Closing the Data Gap for Indiana’s Littlest Learners, & a Model for Other States
Fiddian-Green & Creech: Our organizations helped create a readiness assessment that provides a standard, objective set of measures for pre-K students
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In the years since the pandemic forced K-12 schools to shift to remote education, student outcomes have suffered, from lower test scores to reduced engagement. Schools are investing in a number of interventions to help students catch up, such as summer learning programs and high-dosage tutoring. But while these reactive efforts are necessary, it is equally critical to take proactive steps to prevent future learning declines.
Building a system where all students have the tools to succeed means starting with a strong foundation in early education. Research suggests that enrollment in high-quality early learning programs can have a lasting positive impact on academic and life outcomes, influencing educational attainment, employment rates and health, among other factors.
But despite increasing interest in developing high-quality pre-K programs, the lack of reliable and objective measures of children’s readiness for kindergarten leaves policymakers and state education leaders in the lurch. Without this information, it is difficult to understand how many students are entering kindergarten without the necessary prerequisites and, therefore, how large the need is for high-quality pre-K seats and where that need is the highest.
In 2014, for instance, Indiana lawmakers mandated a longitudinal study about the impact of the new, state-funded On My Way Pre-K program. But officials and early childhood leaders determined there was no standardized method of measuring education outcomes among pre-K children statewide. There also wasn’t a single assessment that could be used to measure all desired outcomes, both academic and social-emotional.
Our organizations, the Indianapolis-based Richard M. Fairbanks Foundation and the Evansville, Indiana-based Welborn Baptist Foundation, saw an opportunity to address the data gap. In 2017, we contracted with NORC at the University of Chicago to help identify and pilot a solution. Together, we supported the development of the Kindergarten Readiness Indicators, an assessment that provides a standard, objective set of measures for pre-K students about to enter kindergarten.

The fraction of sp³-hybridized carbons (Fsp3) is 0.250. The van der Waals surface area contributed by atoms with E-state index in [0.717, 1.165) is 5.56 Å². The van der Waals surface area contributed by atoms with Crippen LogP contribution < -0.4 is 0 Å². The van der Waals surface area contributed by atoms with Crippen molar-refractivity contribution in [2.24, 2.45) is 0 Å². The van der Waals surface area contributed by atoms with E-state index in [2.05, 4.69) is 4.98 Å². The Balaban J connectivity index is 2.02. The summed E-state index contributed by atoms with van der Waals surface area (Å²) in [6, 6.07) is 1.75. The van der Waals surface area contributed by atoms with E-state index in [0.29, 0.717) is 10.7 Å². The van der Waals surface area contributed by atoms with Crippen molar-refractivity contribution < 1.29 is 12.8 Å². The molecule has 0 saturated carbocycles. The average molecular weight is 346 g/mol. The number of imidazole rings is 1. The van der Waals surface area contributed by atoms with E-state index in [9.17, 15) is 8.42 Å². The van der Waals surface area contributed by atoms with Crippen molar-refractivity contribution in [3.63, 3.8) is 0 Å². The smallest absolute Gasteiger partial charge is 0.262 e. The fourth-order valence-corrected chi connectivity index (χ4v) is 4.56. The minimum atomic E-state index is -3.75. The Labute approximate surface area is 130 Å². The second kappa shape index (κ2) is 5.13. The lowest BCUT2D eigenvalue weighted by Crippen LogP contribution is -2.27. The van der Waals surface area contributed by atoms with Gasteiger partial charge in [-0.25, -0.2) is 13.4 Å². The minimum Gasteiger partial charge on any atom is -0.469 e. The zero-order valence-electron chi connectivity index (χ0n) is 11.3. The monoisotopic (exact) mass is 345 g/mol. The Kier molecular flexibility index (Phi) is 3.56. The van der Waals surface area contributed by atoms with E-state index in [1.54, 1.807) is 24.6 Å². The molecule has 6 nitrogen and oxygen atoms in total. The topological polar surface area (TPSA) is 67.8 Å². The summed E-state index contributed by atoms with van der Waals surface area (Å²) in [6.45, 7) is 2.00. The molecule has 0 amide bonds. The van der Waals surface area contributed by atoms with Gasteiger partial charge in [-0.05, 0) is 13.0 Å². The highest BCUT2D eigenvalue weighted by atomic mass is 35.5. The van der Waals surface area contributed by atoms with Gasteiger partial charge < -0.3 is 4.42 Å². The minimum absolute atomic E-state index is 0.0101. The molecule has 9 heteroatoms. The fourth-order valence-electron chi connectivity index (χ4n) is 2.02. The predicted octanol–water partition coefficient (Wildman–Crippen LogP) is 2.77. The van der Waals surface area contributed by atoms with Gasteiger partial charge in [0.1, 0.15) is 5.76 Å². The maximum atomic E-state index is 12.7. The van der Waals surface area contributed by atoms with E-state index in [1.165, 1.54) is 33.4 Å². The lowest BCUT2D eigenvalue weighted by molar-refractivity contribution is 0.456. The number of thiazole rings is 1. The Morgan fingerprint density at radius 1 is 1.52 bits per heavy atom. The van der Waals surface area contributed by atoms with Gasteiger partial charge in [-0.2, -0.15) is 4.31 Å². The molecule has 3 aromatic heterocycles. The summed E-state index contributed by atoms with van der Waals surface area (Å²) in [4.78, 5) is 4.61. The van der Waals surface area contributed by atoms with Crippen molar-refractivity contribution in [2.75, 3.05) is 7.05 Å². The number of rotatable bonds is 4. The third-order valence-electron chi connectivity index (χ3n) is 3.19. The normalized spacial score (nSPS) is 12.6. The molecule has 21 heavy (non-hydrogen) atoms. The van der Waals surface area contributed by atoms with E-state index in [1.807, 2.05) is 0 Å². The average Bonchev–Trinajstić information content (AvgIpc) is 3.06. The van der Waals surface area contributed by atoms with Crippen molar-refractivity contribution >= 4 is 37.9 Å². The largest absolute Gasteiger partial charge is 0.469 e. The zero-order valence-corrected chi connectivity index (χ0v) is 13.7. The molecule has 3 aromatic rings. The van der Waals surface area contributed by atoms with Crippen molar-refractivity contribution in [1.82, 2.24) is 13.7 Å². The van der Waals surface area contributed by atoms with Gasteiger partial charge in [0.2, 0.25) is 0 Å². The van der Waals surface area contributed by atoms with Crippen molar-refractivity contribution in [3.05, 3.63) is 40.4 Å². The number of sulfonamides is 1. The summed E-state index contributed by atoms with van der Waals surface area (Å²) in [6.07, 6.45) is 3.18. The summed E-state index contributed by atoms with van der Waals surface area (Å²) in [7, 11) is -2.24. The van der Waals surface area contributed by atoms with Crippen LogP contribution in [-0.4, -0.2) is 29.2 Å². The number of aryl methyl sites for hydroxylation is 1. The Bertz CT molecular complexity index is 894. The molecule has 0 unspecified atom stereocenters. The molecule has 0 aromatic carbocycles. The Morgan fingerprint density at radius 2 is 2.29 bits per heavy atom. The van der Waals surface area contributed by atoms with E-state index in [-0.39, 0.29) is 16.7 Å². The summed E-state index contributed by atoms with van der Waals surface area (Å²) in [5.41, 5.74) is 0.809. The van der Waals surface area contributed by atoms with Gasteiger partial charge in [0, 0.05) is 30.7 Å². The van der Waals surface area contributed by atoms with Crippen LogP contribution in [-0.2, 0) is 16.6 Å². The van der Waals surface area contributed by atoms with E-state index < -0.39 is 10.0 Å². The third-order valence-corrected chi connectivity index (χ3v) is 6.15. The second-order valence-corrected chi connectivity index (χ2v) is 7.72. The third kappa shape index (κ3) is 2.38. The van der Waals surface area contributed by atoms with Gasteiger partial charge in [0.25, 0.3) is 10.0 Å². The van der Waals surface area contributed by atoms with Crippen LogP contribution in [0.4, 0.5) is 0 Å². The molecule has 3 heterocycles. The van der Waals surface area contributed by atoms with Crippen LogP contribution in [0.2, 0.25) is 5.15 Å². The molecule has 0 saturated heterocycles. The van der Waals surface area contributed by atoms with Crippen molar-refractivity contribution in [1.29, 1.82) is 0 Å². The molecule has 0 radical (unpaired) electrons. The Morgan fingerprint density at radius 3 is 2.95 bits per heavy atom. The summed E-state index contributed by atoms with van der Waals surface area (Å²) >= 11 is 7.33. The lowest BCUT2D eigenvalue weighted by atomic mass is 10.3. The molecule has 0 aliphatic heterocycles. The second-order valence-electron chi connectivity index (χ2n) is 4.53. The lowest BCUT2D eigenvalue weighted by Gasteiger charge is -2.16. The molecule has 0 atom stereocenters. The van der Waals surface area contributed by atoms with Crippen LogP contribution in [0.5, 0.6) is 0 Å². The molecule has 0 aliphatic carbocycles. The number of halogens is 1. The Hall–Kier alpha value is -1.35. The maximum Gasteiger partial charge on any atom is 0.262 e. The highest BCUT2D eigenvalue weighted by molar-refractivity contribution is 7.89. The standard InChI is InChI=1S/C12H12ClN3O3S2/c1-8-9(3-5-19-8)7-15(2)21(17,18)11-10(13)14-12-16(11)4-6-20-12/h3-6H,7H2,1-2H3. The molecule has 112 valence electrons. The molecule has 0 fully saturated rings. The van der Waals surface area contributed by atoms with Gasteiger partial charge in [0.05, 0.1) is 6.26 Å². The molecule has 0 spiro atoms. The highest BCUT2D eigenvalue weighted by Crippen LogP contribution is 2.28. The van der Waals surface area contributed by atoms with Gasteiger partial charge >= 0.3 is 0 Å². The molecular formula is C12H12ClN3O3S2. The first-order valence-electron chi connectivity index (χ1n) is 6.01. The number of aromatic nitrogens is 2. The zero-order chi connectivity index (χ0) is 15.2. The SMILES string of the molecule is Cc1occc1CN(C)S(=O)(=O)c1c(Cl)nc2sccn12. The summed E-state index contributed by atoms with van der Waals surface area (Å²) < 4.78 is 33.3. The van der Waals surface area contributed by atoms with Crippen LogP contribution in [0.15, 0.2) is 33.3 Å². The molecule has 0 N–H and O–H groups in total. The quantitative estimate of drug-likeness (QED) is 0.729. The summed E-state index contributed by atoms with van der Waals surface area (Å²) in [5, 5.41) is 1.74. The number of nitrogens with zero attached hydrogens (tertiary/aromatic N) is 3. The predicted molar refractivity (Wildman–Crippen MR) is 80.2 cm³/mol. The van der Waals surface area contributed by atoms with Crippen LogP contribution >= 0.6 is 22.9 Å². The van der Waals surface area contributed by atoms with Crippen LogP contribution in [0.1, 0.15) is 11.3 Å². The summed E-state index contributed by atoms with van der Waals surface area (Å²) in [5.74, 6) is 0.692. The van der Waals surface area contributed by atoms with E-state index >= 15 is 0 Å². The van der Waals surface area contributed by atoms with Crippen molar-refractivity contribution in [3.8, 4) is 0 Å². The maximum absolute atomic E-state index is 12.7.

The indicators provide policymakers, early childhood center directors and teachers, advocacy groups, funders and others with the first-ever quantitative data on the proficiency of Indiana’s pre-K students in math, oral language and literacy – foundational skills that underpin academic success in elementary school and beyond. The assessment takes fewer than 20 minutes to administer and relies on direct measurement of skills, rather than teacher observation. The resulting data can be aggregated at the classroom, provider, local, regional and state levels, meaning it can provide valuable insights for early childhood center directors and classroom teachers as well as city, county and state officials.
In 2018-19, our two foundations awarded funding to Early Learning Indiana and Building Blocks to facilitate a pilot of the Kindergarten Readiness Indicators with a variety of early childhood providers in Indianapolis and Evansville. The pilot showed the results were predictive of how prepared children were for kindergarten but that too few were meeting national targets for kindergarten readiness.
In 2019, we gave the intellectual property for the assessments to the State of Indiana, which adopted the KRI as a required test for On My Way Pre-K. It was administered for the first time in April 2021, and the results were released in early 2022. Across 320 early learning programs in 55 counties, most students were found to be performing below target academic indicators across all categories measured. There were also gaps based on gender and race — for instance, girls scored higher than boys on all oral language and literacy skills, and white students scored higher than Black and Hispanic children in five out of six categories in oral language and literacy skills, as well as math and spatial thinking.
The data are likely indicative of the impact of COVID-19 on even young learners. But given similar results during the pilot, which predated the pandemic, it is evident that much more must be done to support young learners and early childhood educators alike. With the KRI, Indiana now has a starting point to gauge against and improve upon, and the data will help the state, providers and philanthropy better allocate public and private resources to strengthen early childhood education.
Pre-K has a tremendous impact on life and learning outcomes, which is why building early learning measurement systems is critical. As states recover from the challenges of COVID-related learning losses, they may find it effective to adopt similar strategies to what proved effective in Indiana: collaborating across organizations, education providers and state leaders to develop holistic solutions for students and educators.
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